Is It Really ‘Us vs. Them’? | TechWell

Is It Really ‘Us vs. Them’?

Two goats butting heads

The cliché rift between the troops and executives can cause problems if not regularly and successfully bridged. Doing that requires effective communication.

I recently spoke with an IT team leader who provides services to a non-IT client organization. The executive leading the client department can reportedly be very demanding, challenging, and frustrating. The situation we talked about was a last-minute request for services that turned into an abusive tirade when the client was told it couldn’t be fulfilled immediately. The client escalated to the new IT director, who moved heaven and earth to satisfy the request.

The team was disappointed. They felt they were thrown under the bus. It seemed to them that the IT director was rewarding bad client behavior and undermining the team’s reasonable pushback on an unreasonable request. Their expectation was that this would only embolden an already difficult client.

When I broached the subject with the director to understand her perspective, I got a surprisingly different take on the situation.

She agreed that this client was challenging, but intimated that the client’s support was critical for some upcoming budget negotiations. She told me that her understanding was that there was a longtime rift between IT (run by her predecessor) and this client department, and she was working to mend that rift by going above and beyond to address this request as a show of good faith.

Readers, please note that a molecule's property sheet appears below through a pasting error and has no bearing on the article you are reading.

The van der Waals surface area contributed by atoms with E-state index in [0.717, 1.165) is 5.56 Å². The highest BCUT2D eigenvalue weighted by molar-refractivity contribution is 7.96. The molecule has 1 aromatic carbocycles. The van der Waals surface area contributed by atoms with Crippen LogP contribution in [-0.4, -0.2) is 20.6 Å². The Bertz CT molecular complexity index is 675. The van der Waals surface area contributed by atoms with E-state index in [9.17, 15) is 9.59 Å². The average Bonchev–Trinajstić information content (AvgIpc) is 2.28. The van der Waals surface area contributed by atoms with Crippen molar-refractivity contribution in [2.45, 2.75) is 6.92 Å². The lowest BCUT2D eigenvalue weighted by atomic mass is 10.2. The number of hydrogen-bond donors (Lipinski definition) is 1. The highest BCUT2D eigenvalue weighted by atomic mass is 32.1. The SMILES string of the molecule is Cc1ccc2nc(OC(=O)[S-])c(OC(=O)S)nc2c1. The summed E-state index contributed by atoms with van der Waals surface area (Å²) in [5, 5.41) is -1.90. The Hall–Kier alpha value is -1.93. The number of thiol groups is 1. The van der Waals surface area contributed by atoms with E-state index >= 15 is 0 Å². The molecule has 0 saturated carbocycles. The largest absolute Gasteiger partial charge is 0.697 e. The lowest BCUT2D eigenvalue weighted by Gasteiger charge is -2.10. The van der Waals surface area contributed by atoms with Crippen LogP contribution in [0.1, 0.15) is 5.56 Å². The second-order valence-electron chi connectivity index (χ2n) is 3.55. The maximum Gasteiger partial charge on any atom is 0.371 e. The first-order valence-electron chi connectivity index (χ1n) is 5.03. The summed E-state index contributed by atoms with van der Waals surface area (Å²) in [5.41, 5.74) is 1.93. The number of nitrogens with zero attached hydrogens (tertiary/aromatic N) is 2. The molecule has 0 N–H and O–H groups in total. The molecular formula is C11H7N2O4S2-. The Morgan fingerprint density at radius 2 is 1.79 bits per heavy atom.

Consider both perspectives:

The Team

The team thinks their boss just wasted an opportunity to rein in an unruly and abusive client and stick up for them. Every parent knows rewarding tantrums encourages tantrums.

The Executive

The IT director believes that some of the admittedly poor behavior exhibited by the client is a consequence of history. Her goal with one of her first significant interactions with the challenging client is to rehabilitate the relationship. She hopes that a show of good faith can help turn the corner on the relationship and also gain support for the budget needed to keep her troops gainfully employed.

I’m not saying either perspective was “right”—what’s more important is that this was an example of failing to communicate the context of a decision, which ended up damaging morale.

Absent context, it’s easy for the team to pose enemies:

  • “THEY never support us.”
  • “THEY are too political.”
  • “THEY don’t understand.”
  • “THEY always take the client’s side.”

This can lead to the belief that leaders are clueless or nefarious, which is usually not the case. Most people are trying to do the best they can with the information available.

As an armchair quarterback, I’d like to think that in a similar situation I would involve the team in the discussion before I agreed to support the client request, but in the heat of the moment that might not be practical. If I couldn’t consult with the team prior, I would hope that I would promptly circle back to explain my rationale.

I think the most evident problem exposed was the need for more frequent communication between the director and her staff so that the context and motives underlying decisions are clear. Absent that, people are left to assume the worst.

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